MANILA (UPDATED) — A Quezon City court has acquitted of direct assault a Tokhang survivor who lived to belie the police's "nanlaban" claim.
The Quezon City Metropolitan Trial Court Brach 133 found no evidence that Efren Morillo shot at police officers during an alleged Oplan Tokhang operation in Payatas, Quezon City in August 2016.
The court acquitted Morillo “for failure of the prosecution to prove his guilt beyond reasonable doubt.”
Bagong Silangan Police claimed they were conducting house-to-house visits on August 21, 2016 in Payatas when they allegedly received a tip pointing to a drug den where a group of men supposedly involved in drugs and robbery holdups were staying.
Morillo and other unknown companions allegedly fired at the officers, who shot back. Morillo’s 4 companions were killed in the alleged shootout. They were identified as Anthony Comendo, Jessie Cule, Marcelo Daa, Jr., and Rhaffy Gabo.
Morillo, who was shot on the chest, played dead.
He testified that he managed to crawl towards a nearby ravine, escape and seek treatment.
He was later arrested and accused of shooting the policemen.
In acquitting Morillo of direct assault, the court said that the 3 officers involved in the operation were not able to see Morillo fire a gun.
Instead, 2 of the policemen, PO1 (now Patrolman) James Aggarao and PO1 Melchor Navisaga, pointed to their fellow-cop, PO3 (now Police Staff Sergeant) Allan Formilleza, as the one who fired his gun.
The court also found that PO3 Formilleza admitted in open court that the fourth cop whom Morillo allegedly shot — PSI (now Police Captain) Emil de los Santos, also known as Emil Garcia — was in fact not in the area during the operation, contradicting the allegation in the information or criminal charge.
“Verily, accused Morillo was not personally seen by the prosecution witnesses to be the person who fired a gun at the police operatives,” the court said.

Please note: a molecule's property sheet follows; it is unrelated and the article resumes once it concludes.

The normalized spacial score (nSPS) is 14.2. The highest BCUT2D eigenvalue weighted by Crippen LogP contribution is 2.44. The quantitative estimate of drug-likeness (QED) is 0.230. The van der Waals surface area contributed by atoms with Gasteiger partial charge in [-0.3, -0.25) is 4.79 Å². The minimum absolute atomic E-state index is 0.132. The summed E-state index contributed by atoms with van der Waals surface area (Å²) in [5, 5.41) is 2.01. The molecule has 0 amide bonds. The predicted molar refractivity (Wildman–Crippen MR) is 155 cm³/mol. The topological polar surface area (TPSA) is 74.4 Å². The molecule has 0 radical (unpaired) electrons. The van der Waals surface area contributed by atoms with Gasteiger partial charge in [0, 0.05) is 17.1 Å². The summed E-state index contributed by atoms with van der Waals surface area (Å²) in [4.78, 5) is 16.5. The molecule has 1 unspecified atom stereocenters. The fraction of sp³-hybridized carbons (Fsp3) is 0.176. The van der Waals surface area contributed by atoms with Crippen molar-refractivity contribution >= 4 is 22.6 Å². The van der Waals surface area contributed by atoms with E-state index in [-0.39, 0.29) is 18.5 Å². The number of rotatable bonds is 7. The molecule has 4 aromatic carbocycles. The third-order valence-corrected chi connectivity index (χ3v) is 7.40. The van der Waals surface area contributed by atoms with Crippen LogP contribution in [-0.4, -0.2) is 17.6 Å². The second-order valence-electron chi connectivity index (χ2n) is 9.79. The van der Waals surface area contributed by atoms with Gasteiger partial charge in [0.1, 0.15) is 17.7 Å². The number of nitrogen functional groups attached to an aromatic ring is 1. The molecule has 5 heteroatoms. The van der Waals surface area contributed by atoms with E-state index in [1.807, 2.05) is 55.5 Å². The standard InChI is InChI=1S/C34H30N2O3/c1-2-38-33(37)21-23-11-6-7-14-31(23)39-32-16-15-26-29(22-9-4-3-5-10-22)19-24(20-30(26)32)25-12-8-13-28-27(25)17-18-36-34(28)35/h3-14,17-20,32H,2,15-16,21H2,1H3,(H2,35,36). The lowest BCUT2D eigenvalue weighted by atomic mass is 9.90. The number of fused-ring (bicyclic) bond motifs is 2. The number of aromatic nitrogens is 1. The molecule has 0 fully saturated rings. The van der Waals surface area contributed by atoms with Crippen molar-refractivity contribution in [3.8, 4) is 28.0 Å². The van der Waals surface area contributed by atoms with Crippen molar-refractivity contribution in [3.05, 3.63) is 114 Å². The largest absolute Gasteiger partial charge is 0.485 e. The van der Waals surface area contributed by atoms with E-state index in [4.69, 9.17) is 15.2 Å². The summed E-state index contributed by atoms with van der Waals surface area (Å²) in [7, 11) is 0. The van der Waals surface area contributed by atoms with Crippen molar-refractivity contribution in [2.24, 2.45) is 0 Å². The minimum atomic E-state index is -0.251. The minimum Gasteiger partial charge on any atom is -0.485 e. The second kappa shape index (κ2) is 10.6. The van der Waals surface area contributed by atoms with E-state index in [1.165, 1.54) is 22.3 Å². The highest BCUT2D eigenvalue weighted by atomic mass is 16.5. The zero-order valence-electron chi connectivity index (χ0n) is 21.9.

Aside from the police not having seen Morillo fire a gun, the court also found the prosecution failed to prove he owned the gun he was supposedly using.
The paraffin test on Morillo also yielded a negative result for presence of nitrate powder.
PRESUMPTION OF INNOCENCE OVER PRESUMPTION OF REGULARITY
The court cited presumption of innocence in acquitting Morillo, which, it said, prevails over the presumption of regularity, a usual defense raised by policemen in drug war cases in claiming they were forced to shoot at the drug war victims because they allegedly fought back.
The officers, it said, did not comply with the Double Barrel circular of the Philippine National Police which requires coordination with local drug abuse councils for the conduct of Tokhang.
“While the law enforcers enjoy the presumption of regularity in the performance of their duties, this presumption cannot prevail over the constitutional right of the accused to be presumed innocent, and it cannot, by itself, constitute proof of guilt beyond reasonable doubt. The presumption of regularity is disputable and cannot be regarded as binding truth,” the court ruled.
“Indeed, when the performance of duty is tainted with irregularities, the presumption is effectively destroyed,” it added.
TOKHANG CHALLENGE BEFORE THE SUPREME COURT
Morillo, assisted by the Center for International Law (CenterLaw) and the Butuyan & Rayel Law Offices, was among the first to question Oplan Tokhang before the Supreme Court in January 2017.
The petition remains pending but the Court of Appeals, in February 2017, granted the privilege of writ of amparo providing protection to Morillo, his family and companions.
In March 2017, Morillo also filed administrative and criminal complaints against the policemen. The complaints remain pending before the Office of the Ombudsman.
In a statement, Morillo's lawyers welcomed the ruling.
"It is a beacon of light for those whose hopes have been dimmed and distorted by the pro forma, lawless, and soulless ‘Nanlaban’ narrative. This decision is proof that truth will prevail and lives on,” they said.
“In light of this judicial finding, Mr. Morillo believes that his case before the Ombudsman should soon be resolved in his favor. With victims’ families steadfast and relentless in the pursuit of justice, Mr. Morillo – the one who lived – continues his call for accountability against his perpetrators and other perpetrators of the drug war,” they added.